***Midwife and new mum, Bel Moore, answers frequently asked questions about fetal movements***
Pregnancy is a weird and wonderful experience but leaves even the most confident woman thinking, is this symptom normal? Should I be worried? And who should I call?
Here are some frequently asked questions about fetal movement!
7 frequently asked questions about foetal movements answered!
1. When does movement start?
Babies can be seen (via ultrasound) physically moving at about 10 weeks gestation but their jerky and uncoordinated movements can’t usually be felt by the mother until at least 16 weeks.
The first movements, ‘quickening’ are usually hard to distinguish for first time mums, as they are faint and feel like a fluttering or gas bubbles.
Most women will have felt fetal movements by 24 weeks, as the baby has grown strong enough to place pressure on the uterus walls, which stimulate the nerves in belly skin.
Once you’re in the late second trimester, movement or sensations can be felt in the pelvic area (ouch!), on the bladder, under the ribs and the back area.
2. Why can’t I feel my baby yet?
It’s super exciting feeling those first kicks and can make the pregnancy feel more ‘real’ – but feeling baby’s first movements can depend on many factors including:
- First or subsequent pregnancy – women who have had a baby before will often feel movement earlier.
- Placenta location – if the placenta is anterior (at the front) it acts as a cushion and will blunt the sensations.
- Women’s size/shape/build – a larger layer of fat covering the belly area may dampen movements felt.
3. How often should pregnant women feel their baby moving?
There is no universally agreed definition for normal fetal movements or how many movements per hour a baby should do.
Studies have shown that by the third trimester baby’s can move up to 30 times an hour. Previously healthcare providers would define reduced fetal movements as less than 10 movements within 2 hours but this is not supported by research anymore.
4. Should I try to make baby move by drinking something sweet?
When worried about a lack of fetal movement, women are usually told to have something sweet to eat or an icy cold drink. There is no scientific evidence to support this advice but anecdotally babies seem to react to some food and drinks.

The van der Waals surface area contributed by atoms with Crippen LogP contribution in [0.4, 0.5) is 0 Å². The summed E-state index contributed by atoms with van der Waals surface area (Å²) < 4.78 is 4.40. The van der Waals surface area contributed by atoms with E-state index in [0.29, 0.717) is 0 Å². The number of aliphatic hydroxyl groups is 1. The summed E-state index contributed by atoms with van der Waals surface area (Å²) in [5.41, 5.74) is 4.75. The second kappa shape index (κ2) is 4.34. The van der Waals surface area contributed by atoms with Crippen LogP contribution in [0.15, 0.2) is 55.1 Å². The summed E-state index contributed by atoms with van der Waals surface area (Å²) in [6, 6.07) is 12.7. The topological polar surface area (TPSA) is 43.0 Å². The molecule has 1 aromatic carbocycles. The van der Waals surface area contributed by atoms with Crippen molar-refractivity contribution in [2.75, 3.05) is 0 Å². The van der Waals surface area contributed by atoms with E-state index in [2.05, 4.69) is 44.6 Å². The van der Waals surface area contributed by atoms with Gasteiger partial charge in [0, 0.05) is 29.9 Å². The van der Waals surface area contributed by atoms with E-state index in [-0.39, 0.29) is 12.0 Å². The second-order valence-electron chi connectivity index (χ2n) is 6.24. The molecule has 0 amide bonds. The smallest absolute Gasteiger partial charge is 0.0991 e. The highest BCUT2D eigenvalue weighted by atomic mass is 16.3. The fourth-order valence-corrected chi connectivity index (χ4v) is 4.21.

For a delicious, naturally-sweet drink you can make make a Healthy Mummy Berry Blast Smoothie. Pop 2 teaspoons of Healthy Mummy Pregnancy Smoothie, 1 of cup milk, 1/4 cups of oats, 1/2 teaspoon of brewers yeast, 1 cup of mixed berries, 1 teaspoon honey, 1 teaspoon of spirulina and 1 teaspoon of chia seed oil in a blender and blitz!
5. Do they move less at the end of pregnancy?
During the second trimester, babies have plenty of room to move and will push, kick, turn, roll and stretch with their hands, feet, knees, elbows, bum and head.
As the pregnancy progresses, the space is reduced and their head may become engaged in the pelvis, this can mean their movements may feel different than earlier but they should not move any less.
6. Do babies sleep in the womb?
Unborn babies have ‘sleep and wake’ cycles. Fetal movements are usually absent during foetal “sleep” cycles. These sleep cycles occur regularly throughout the day and night and usually last 20 – 40 minutes but rarely exceed 90 minutes. They usually develop their own pattern and will have regular ‘awake’ periods around the same time each day.
They can also hear from about 19-26 weeks of pregnancy, so loud noises/music may make them jump or move.
7. What should I do if I feel baby is moving less?
Many pregnant women at some stage of their pregnancy will express concerns about decreased foetal movement or not feeling their baby move for a while.
If you are unsure if your baby’s movements have slowed down, take some time to focus on movements, they are usually felt best when lying down on the left side.
Call your midwife or healthcare provider if you are ever worried or notice a change in your baby’s normal movements. They will usually advise you to come in for a CTG to record baby’s heartbeat and movements over a 20-30 period to assess baby’s health.
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